The U.S. Department of Labor’s (DOL) fiduciary rule was laid to rest June 21 when the U.S. Court of Appeals for the 5th Circuit issued a final mandate to vacate the regulation aimed at expanding the definition of an investment advice fiduciary.
The DOL rule largely became effective in June 2017 (see May 2017 story), but was first vacated by a 2-1 panel vote by the same court in March (see story) for exceeding the DOL’s rulemaking authority. The federal court’s official vacatur order had been expected by most in the retirement plan community.
As reported, the five-part test in place since 1975 has been called back into action for determining fiduciary status for investment advisers and other retirement plan service providers working with Employee Retirement Income Security Act (ERISA) plans and individual retirement accounts (IRAs). That test was used for decades before the now-invalid DOL initiative was launched in 2010. The agency had claimed the five-part test for fiduciaries was too narrow and outdated to sufficiently protect retirement savers.
Under the test, a person who provides investment advice to an ERISA client for a fee is not considered an ERISA fiduciary unless each of the following five elements is satisfied: (1) the person renders advice regarding the value of— or the advisability of investing in, purchasing, or selling—securities or other property; (2) on a regular basis; (3) pursuant to a mutual understanding with the ERISA client that: (4) the advice will serve as a primary basis for the ERISA client’s investment decisions; and (5) the advice will be individualized based on the needs of the ERISA client.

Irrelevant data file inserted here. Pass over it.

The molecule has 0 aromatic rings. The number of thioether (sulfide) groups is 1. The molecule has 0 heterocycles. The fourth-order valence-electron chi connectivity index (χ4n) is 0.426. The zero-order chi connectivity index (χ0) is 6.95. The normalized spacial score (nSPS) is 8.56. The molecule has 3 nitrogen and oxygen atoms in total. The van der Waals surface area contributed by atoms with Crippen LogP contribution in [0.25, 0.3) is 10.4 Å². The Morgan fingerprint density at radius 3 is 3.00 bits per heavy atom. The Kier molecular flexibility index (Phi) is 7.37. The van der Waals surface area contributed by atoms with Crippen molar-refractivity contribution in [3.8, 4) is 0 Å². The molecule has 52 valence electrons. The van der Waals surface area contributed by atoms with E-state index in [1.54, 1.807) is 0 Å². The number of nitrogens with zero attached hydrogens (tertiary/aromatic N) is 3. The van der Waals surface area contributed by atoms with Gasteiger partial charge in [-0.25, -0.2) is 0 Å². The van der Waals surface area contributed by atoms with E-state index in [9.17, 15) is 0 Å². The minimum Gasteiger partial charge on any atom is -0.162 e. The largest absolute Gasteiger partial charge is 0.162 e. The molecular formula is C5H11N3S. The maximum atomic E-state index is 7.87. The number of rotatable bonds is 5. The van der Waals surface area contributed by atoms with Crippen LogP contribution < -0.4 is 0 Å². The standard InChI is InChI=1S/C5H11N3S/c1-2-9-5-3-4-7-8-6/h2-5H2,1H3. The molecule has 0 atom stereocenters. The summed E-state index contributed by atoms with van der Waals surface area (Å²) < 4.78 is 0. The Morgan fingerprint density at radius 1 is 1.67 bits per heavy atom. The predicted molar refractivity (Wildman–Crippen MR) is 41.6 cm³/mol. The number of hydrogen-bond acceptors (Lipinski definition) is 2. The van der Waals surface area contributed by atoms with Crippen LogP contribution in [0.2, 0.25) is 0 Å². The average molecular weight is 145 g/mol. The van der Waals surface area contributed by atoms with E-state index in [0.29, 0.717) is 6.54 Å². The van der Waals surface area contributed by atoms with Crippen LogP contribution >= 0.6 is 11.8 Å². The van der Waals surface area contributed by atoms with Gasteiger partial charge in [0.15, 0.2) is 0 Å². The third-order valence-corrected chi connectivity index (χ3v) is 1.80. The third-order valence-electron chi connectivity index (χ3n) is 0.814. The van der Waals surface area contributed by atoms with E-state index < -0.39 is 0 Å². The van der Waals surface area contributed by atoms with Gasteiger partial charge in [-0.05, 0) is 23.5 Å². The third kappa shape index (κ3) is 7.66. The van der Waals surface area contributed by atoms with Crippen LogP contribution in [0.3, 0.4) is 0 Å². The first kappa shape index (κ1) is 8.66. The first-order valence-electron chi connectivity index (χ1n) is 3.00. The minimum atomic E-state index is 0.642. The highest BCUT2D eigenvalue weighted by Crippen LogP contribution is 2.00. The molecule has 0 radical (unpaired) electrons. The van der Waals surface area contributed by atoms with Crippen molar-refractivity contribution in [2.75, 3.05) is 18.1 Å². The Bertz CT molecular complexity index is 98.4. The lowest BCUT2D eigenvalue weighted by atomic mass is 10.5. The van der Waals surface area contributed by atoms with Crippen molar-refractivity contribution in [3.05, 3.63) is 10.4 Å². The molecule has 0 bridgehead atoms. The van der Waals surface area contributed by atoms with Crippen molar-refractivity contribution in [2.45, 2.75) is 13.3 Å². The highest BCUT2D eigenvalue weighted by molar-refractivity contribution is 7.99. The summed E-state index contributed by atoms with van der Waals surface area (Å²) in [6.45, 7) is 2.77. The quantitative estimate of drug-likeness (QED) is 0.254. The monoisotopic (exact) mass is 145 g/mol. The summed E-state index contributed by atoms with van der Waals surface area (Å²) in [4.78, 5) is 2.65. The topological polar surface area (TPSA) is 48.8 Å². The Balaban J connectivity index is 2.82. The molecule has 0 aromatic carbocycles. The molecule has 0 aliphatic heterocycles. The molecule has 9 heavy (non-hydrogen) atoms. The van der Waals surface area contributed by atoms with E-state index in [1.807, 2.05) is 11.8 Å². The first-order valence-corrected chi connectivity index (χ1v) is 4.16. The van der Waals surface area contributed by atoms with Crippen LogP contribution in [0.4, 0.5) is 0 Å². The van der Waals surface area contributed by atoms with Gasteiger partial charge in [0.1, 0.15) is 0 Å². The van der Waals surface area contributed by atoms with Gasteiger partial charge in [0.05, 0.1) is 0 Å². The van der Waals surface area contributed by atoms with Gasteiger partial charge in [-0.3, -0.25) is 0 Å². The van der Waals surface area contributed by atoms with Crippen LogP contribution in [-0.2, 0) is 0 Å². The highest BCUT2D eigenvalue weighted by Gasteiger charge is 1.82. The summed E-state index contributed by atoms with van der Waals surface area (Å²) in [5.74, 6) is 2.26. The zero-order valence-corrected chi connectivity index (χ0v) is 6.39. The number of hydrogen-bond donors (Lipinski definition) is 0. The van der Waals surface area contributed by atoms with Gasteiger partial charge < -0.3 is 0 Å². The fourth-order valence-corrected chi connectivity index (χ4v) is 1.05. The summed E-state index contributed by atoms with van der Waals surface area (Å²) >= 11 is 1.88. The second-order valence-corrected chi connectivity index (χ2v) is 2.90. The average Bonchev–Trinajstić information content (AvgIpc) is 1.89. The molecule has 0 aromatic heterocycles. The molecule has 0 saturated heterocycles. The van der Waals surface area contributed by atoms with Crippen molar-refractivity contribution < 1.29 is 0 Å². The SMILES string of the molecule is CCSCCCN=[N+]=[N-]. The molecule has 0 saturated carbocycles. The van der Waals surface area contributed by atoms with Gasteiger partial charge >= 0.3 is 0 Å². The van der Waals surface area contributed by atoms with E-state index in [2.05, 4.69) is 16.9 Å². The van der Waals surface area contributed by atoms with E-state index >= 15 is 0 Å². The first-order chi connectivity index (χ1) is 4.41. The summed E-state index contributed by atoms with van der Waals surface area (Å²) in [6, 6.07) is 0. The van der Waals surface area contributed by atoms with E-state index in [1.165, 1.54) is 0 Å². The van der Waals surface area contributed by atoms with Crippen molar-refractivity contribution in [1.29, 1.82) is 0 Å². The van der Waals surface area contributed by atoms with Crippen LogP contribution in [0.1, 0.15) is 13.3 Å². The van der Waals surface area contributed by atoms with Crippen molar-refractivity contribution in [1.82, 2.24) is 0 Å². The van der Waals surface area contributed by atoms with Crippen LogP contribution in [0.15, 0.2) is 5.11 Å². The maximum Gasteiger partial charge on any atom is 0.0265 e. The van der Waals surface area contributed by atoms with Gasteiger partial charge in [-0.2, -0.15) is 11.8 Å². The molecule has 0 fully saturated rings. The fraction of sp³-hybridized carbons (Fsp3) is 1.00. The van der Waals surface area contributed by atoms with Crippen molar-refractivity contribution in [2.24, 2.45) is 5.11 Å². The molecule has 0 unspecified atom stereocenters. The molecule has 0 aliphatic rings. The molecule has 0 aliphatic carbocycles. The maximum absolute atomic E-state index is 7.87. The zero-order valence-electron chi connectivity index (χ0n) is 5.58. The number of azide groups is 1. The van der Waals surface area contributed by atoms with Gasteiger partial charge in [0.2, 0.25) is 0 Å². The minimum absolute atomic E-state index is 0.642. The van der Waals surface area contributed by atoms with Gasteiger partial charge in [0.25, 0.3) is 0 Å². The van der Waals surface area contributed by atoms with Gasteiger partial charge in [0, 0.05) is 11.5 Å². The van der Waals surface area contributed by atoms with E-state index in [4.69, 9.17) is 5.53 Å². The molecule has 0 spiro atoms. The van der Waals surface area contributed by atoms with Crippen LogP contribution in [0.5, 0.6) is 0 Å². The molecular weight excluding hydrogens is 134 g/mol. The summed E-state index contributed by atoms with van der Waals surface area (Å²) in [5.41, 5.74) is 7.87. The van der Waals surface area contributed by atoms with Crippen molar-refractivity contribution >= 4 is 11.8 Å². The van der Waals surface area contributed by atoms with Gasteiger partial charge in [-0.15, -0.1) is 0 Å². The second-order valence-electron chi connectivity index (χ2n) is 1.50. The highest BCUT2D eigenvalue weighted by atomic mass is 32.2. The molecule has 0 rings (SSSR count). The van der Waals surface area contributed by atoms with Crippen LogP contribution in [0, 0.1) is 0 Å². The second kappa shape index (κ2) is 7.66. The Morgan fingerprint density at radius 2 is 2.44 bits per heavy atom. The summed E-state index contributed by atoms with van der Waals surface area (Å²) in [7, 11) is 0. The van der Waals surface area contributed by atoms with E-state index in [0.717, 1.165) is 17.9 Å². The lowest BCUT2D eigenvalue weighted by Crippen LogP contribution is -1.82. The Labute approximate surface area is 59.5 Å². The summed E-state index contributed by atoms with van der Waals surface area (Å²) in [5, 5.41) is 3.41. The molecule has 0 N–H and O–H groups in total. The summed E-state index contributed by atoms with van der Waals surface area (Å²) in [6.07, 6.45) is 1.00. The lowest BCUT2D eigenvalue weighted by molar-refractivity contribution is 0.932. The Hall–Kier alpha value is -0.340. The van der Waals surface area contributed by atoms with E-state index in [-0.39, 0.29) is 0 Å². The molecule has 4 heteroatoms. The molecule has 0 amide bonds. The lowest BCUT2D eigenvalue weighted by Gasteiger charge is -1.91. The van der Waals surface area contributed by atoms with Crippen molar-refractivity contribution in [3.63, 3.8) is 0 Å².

Advice for Asset Managers
According to one employee benefits law firm’s client bulletin posted June 22, “asset managers who revised subscription documents, placement agent agreements, marketing materials and other documents to take advantage of the Fiduciary Rule’s ‘Independent Fiduciary Exception’ may begin removing that language from those documents when convenient.”
Fried, Frank, Harris, Shriver & Jacobson LLP said in the bulletin that “[t]here is no need for asset managers to contact ERISA clients regarding the change in law or to update subscription and other documents immediately.”
The 5th Circuit’s June 21 mandate also erases the Best Interest Contract (BIC) and Principal Transaction exemptions (PTEs) that generated both controversy and support for the DOL rule (see related March column).
The DOL earlier this year issued a “no-enforcement” policy that recognized that many fiduciaries had invested significant compliance resources and time aligning their policies with impartial conduct standards ahead of new agency guidance.
In the meantime, the U.S. Securities and Exchange Commission (SEC) in April (see story) published proposed conflict-of-interest rules for broker-dealers and investment advisers. The comment period for the SEC’s proposal runs until August 7.
The SEC’s proposed rules “are intended to supplant the Fiduciary Rule,” according to another June 22 client bulletin, from the employee benefits team at Kilpatrick Townsend & Stockton LLP. However, returning to the five-part test “is a significant retreat for the DOL, which viewed its 1975 regulations as outdated.”
Jane Meacham is the editor of BLR’s retirement plan compliance publications. She has nearly 30 years’ experience as a writer/editor of financial services news.